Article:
Social media passwords: a short time off for 24 hours

The World Wide Web Consortium (W3C) today launched a campaign aimed at encouraging Facebook users to give up social media for 24 hours to support global cyber security and privacy The W3C is the…

Social media passwords: a short time off for 24 hours

The World Wide Web Consortium (W3C) today launched a campaign aimed at encouraging Facebook users to give up social media for 24 hours to support global cyber security and privacy

The W3C is the non-profit organization that manages the development of the W3C’s Recommendations, Recommendations and Approaches (W3) 3.0. The W3C is leading the effort to centralize the internet’s standards and certifications across multiple domains to better protect its users, whose private information is increasingly being shared by social media platforms.

Although W3C is the leading organization on this issue, a new grassroots project called NotSocial Media on W3C.org is asking Facebook users to make a commitment to leave their phone on silent and Facebook off to support W3C efforts.

They say:

1. Don’t use social media during W3C’s 24-hour Test Drive

When you decide to leave your smartphone on silent and Facebook off for a 24-hour test drive during W3C’s Test Drive, remember to exit your device during that period. If you don’t take this step, you are contributing to the deterioration of the security and privacy of your device.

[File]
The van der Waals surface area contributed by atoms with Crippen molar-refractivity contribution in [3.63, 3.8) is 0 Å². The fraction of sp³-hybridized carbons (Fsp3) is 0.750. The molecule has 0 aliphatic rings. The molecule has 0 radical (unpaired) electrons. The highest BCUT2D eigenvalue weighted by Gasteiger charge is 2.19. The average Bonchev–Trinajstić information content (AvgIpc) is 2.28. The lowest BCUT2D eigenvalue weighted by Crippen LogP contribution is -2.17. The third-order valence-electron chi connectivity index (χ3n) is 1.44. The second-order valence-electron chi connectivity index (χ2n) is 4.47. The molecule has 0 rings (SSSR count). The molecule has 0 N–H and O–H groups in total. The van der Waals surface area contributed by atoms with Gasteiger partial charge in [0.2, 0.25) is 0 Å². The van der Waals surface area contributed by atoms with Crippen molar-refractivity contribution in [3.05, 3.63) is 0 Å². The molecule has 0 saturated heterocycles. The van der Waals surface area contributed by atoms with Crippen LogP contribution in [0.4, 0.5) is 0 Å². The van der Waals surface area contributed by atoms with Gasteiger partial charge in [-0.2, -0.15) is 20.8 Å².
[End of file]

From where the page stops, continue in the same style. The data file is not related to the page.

2. Don’t use social media for 24 hours

Throughout the test drive period, W3C recommends that you consider these guidelines in your daily use of social media:

Adults can share public, inaccurate, inflammatory, and bullying posts anonymously. While you can ban a user for violating W3 standards, you must be aware of the severity of such misuse.

Security threats (such as scams, hackers, and data leaks) by users is rising. W3 standards can no longer be ignored in this way.

Adults are responsible for their own actions that create security risks. The W3 standard cannot be used by sites to account for actions they cannot control.

Adults have a responsibility to monitor information that their children share, if that is of importance to them.

Three weeks ago, Facebook announced a plan to build in security settings for private posts to Facebook users, starting with an experimental feature in iOS, which lets people set who they share with and who has access to private messages.

On 1 March, the W3C released the NotSocial Media Recommendations document with the intention of harnessing the thousands of comments received about NotSocial Media on its respective webpage, where users can share their own insights and thoughts on the mission to better secure the internet.

They say:

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